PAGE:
Friday, June 14, 2013



In Worley v Florida Secretary of State, the 11th Circuit, sustaining the district court, upholds a Florida disclaimer statute, requiring a 30 second commercial to have a 6 second disclaimer.
The decision has an extensive discussion of Citizens United and McIntyre.
Although wrong, it is one of the more detailed discussions of the topic I've seen recently.
It even quotes Justice Ginsberg's concurrence in McIntyre, "In for a calf is not in for a cow." I'm working on an article suggesting that CU is McIntyre's cow, that corporate speech is an example of the more limited circumstances in which disclaimer regulations would be allowed.

This is not the first time the 11th has gotten McIntyre wrong. Public Citizen, FEC v. Public Citizen, 268 F.3d 1283 (11th Cir. 2001),  is an earlier 11th circuit case upholding disclaimers under strict scrutiny. It was wrong then, it's wrong now. Public Citizen, a Nader's raiders front group, at the time was hostile to anonymous speech, but found itself hoist by its own petard. More recently they have supported Paul Allen Levy's excellent work in this area, resisting discovery in pretextual defamation suits against internet critics of corporate behavior. Perhaps the instant case is compelled by Public Citizen, although it never cites to it. This is a strong reason for en banc review.

I do not know whether this case will be appealed. I hope it will, but I wouldn't count on it. update: It's an IJ case, I'd expect a motion for en banc review and cert petition. This is a good case for a cert petition. McConnell was important for its dissent. The Roberts court is looking for cases to expand its election speech jurisprudence, following cases such as WRTL, Davis, and CU.
There is a long lasting split between the circuits, which has not been cured by McIntyre or ACLF. Cases collected at http://shaffercase.blogspot.com/2012/04/normal-0-false-false-false-en-us-x-none.htmlCU left the area in a confused state. Justice Scalia remains fervently opposed to anonymous political speech such as the secret ballot. Doe v Reed (8-1), and the disclaimer part of CU (part iv, 8-1) got strong majorities, so there is interest in both sides of the issue. Compare ACLF, in which nine members of the court found disclaimers unconstitutional.

In my opinion, the questions is less whether IJ will appeal, as it is whether IJ will focus its appeal on the potentially winnable disclaimer issue.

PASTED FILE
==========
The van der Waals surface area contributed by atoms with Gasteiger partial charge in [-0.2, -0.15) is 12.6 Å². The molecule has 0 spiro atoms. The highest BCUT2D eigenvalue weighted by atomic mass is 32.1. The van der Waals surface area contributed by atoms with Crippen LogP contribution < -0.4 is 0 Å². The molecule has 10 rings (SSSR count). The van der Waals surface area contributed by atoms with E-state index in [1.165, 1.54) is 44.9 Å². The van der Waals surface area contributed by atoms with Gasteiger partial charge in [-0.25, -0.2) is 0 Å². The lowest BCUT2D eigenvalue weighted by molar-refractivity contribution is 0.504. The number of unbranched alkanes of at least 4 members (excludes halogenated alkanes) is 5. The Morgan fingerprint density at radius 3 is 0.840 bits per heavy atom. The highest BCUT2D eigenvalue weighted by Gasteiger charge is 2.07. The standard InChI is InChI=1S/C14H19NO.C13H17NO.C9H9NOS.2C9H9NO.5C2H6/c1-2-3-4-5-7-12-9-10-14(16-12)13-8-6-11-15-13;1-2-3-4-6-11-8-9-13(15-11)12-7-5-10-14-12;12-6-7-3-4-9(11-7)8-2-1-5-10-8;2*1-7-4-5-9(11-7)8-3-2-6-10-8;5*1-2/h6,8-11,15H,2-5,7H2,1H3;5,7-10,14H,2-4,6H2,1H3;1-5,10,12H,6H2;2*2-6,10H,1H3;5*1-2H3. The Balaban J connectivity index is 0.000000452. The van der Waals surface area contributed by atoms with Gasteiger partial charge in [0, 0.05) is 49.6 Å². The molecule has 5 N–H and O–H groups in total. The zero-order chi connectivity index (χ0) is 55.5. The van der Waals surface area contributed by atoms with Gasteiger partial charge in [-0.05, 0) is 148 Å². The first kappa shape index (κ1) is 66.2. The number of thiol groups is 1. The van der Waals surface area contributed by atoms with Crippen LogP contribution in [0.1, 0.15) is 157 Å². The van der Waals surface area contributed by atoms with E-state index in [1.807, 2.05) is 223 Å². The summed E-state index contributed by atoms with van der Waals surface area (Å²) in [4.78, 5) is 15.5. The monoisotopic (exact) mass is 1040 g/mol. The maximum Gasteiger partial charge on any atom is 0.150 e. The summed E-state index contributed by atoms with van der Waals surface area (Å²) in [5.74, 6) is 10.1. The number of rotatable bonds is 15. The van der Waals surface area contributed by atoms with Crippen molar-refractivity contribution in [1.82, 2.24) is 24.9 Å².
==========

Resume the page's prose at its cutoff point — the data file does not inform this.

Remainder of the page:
I don't particularly disagree with the first half of the opinion, the part about disclosure. I prefer the approach the 10th circuit took in Sampson, but it's not clearly erroneous. It's when they discuss disclaimers that they lose track. And this is not completely their own fault - Citizens United has left this area murky and confused.

A few comments after a first read:

The decision is kind of vague about what standard of review it is using for disclaimers.
 The standard of review discussion is in part one of the opinion, section A, pages 7-14,but probably applied to part two (disclaimers) as well. If so it is erroneous. 
  The court fails to distinguish between disclosure, which gets exacting scrutiny under the Buckley v Valeo line of cases, and disclaimers, which get strict scrutiny under McIntyre. In McIntyre, the Ohio Supreme Court had applied the balancing test of Anderson v Celebrezze, a test which SCOTUS recently expanded in Crawford v Marion County Board. The Supreme Court's opinion held that the Ohio court had erred, and should have applied strict scrutiny, what Justice Scalia dissenting calls the kiss of death standard, to regulation of the content of core political speech. 
To put it another way, both Mcintyre and Valeo use the phrase "exacting scrutiny", but it means something different in each case.
Scrutiny under Valeo is not really exacting at all; it ends up being a very permissive standard allowing the judges to apply their own personal preferences to the issues, resulting in indeterminacy.
But in McIntyre exacting scrutiny was the functional equivalent of strict scrutiny.